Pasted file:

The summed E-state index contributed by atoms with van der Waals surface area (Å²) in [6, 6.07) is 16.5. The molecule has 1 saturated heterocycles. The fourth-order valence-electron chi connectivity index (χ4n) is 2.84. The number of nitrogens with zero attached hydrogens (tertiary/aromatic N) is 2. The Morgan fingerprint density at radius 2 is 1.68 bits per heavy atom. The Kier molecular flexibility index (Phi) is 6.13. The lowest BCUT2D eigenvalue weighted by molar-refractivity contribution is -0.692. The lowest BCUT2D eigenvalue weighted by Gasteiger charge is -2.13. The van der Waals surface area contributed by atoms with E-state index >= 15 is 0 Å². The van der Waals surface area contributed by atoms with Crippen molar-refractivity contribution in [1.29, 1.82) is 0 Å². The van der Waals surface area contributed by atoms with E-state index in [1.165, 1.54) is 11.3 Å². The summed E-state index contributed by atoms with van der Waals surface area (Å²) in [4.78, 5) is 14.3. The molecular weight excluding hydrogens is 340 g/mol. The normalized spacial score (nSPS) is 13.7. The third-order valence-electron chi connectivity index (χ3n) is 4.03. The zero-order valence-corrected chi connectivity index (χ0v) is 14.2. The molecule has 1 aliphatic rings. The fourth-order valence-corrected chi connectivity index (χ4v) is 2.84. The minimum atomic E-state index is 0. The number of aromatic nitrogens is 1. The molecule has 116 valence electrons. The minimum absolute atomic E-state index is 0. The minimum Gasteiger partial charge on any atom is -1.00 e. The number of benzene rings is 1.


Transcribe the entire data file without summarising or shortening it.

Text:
The summed E-state index contributed by atoms with van der Waals surface area (Å²) in [6, 6.07) is 16.5. The molecule has 1 saturated heterocycles. The fourth-order valence-electron chi connectivity index (χ4n) is 2.84. The number of nitrogens with zero attached hydrogens (tertiary/aromatic N) is 2. The Morgan fingerprint density at radius 2 is 1.68 bits per heavy atom. The Kier molecular flexibility index (Phi) is 6.13. The lowest BCUT2D eigenvalue weighted by molar-refractivity contribution is -0.692. The lowest BCUT2D eigenvalue weighted by Gasteiger charge is -2.13. The van der Waals surface area contributed by atoms with E-state index >= 15 is 0 Å². The van der Waals surface area contributed by atoms with Crippen molar-refractivity contribution in [1.29, 1.82) is 0 Å². The van der Waals surface area contributed by atoms with E-state index in [1.165, 1.54) is 11.3 Å². The summed E-state index contributed by atoms with van der Waals surface area (Å²) in [4.78, 5) is 14.3. The molecular weight excluding hydrogens is 340 g/mol. The normalized spacial score (nSPS) is 13.7. The third-order valence-electron chi connectivity index (χ3n) is 4.03. The zero-order valence-corrected chi connectivity index (χ0v) is 14.2. The molecule has 1 aliphatic rings. The fourth-order valence-corrected chi connectivity index (χ4v) is 2.84. The minimum atomic E-state index is 0. The number of aromatic nitrogens is 1. The molecule has 116 valence electrons. The minimum absolute atomic E-state index is 0. The minimum Gasteiger partial charge on any atom is -1.00 e. The number of benzene rings is 1.